Bundled Commercial Real-Estate Loans Climb to Sales Record

Wall Street Journal – Investors show an appetite for higher-yielding debt and an expectation that business properties will rebound after Covid-19 shutdowns

Sales of securities backed by riskier commercial real-estate loans have surged to a record, highlighting investors’ demand for higher-yielding debt and expectations for a recovery in business properties.

Commercial real-estate collateralized loan obligations are created by private real-estate investors. In these deals, lenders sell debt and equity to make short-term loans to borrowers that renovate business properties, particularly multifamily housing. Money from interest payments and principal from the pool of bridge loans goes to bondholders, while any residual cash goes to equity holders.

Bridge loans are typically made to properties in flux, such as empty or outdated apartment buildings, and the renovations they finance can fail to pay off as quickly as expected, leading to delayed repayments and defaults. As a result, CRE CLOs offer relatively high payouts at a time many investors continue to expect commercial properties to rebound further from the pandemic.

Firms including Benefit Street Partners and TPG Capital sold $24.5 billion of CRE CLOs this year through July 31, according to Trepp. That is already a full-year record for data going back to 2014, beating 2019’s previous $19 billion peak.

This year’s record sales are a reversal from 2020, when shutdowns related to the Covid-19 pandemic caused some loan borrowers to delay renovations or skip interest payments, increasing default rates. Issuance of new commercial mortgage-backed securities fell to its lowest total since 2017, around $65 billion.

Sales of other floating-rate debt have also surged. Some analysts and investors say that strong U.S. economic growth and high inflation, which erodes the purchasing power of conventional bonds’ fixed payments, will prompt the Federal Reserve to increase rates sooner than expected. That is fueling record issuance of floating-rate corporate bonds and CLOs that buy low-rated corporate loans.

Sales of CRE CLOs have for the first time exceeded issuance of what investors call conduit commercial mortgage-backed securities, which are backed by a more diverse portfolio of bank loans, typically to properties with more-stable cash flows. That is notable because conduit commercial mortgage-backed securities make up the largest source of supply in the mortgage-bond market. This year’s conduit CMBS sales totaled $17.3 billion through July 31, according to Trepp.

“I can’t think of a period this far into the year where the CRE CLO market has had a lead over conduit, let alone one of this magnitude,” said Darren King, head of commercial mortgage-backed securities at Trepp.

The discrepancy between these two assets reflects the mixed recovery in U.S. commercial real estate, analysts said. CRE CLOs typically mature in three years, and about half of the loans are tied to multifamily housing. A housing boom has pushed home prices to records and investors such as Blackstone Group Inc. to bet billions on buying and renting homes.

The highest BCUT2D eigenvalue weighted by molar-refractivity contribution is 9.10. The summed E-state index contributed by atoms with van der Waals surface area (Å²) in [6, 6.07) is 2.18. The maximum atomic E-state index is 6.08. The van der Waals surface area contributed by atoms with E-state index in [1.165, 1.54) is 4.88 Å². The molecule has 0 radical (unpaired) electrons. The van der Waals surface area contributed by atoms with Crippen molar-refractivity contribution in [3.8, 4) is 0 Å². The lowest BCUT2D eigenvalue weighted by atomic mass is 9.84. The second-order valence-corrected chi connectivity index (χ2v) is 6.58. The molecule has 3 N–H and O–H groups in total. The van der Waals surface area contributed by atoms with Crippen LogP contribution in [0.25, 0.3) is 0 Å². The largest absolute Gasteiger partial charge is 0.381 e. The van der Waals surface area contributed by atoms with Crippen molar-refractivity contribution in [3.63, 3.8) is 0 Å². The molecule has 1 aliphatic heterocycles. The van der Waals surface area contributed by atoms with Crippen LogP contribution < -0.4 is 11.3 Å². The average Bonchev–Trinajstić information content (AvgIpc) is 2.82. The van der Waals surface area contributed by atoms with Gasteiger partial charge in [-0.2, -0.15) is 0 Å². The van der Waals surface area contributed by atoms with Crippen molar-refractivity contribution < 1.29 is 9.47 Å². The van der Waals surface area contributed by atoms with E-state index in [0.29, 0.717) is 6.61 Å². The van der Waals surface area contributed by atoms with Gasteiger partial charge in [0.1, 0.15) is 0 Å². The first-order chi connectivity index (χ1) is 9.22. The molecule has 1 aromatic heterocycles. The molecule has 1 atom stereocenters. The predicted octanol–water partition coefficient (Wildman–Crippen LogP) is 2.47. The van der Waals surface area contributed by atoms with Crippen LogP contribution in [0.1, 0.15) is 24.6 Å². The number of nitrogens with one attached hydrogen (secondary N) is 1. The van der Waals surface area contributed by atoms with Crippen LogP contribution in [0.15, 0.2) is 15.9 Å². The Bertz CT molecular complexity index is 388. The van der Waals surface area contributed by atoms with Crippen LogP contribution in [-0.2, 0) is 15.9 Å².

By comparison, conduit CMBS sales are backed by fixed-rate loans with longer maturities to hotels, offices and retail. The pandemic has made investors more cautious toward longer-dated loans to such properties, said Simon Deery, co-head of structured products at Payden & Rygel Investment Management.

“That has pushed people away from conduit, and then makes the CRE CLO look more interesting,” he said.

Institutional investors, including insurance companies and pensions, have sought out high-yielding, investment-grade-rated debt with short maturities to match shifting liabilities and park cash.

The median extra yield, or spread, investors have demanded to hold triple-A-rated CRE CLO bonds sold this year was recently around 1.13 percentage points over the London interbank offered rate, or Libor. The three-year Treasury note traded Monday at roughly 0.32%.

CRE CLO debt isn’t without risk. About 2.5% of borrowers on more than $80 billion of underlying loans tracked by Kroll Bond Rating Agency Inc. have missed payments since June 2013. When including maturity extensions or other loan modifications, that rate rises to 7.8%.

Recent data suggests that broader CMBS impairment rates have improved with the economy in recent months. The Trepp CMBS delinquency rate fell for the 12th straight month to about 6.1% in June, the lowest level in over a year. Loans in special servicing dropped to about 8.2%, around pre-pandemic levels.

Some real-estate fund managers are taking advantage of low rates and demand for floating-rate debt to reduce reliance on bank credit, says Jade Rahmani, an analyst at Keefe, Bruyette & Woods Inc. That is because those credit lines tend to come with margin requirements, meaning banks can ask investors to put up extra cash when markets are volatile.

“In the CRE CLO space, there’s not that same margin-call feature,” he said.

CRE CLO managers typically keep some equity in their deals, pushing them to reduce debt costs and finish projects.

Mortgage lender Ladder Capital Corp. raised $650 million through its first managed CRE CLO sale earlier this year. Investor demand was so strong that the company increased the sale by $250 million, while the final interest rate fell below original expectations. Chief Executive Brian Harris said during the company’s July earnings call that other lenders are probably looking for new loans to bring more CRE CLO deals.

“I think a lot of the originators in the country are targeting assets for the CLO market,” he said.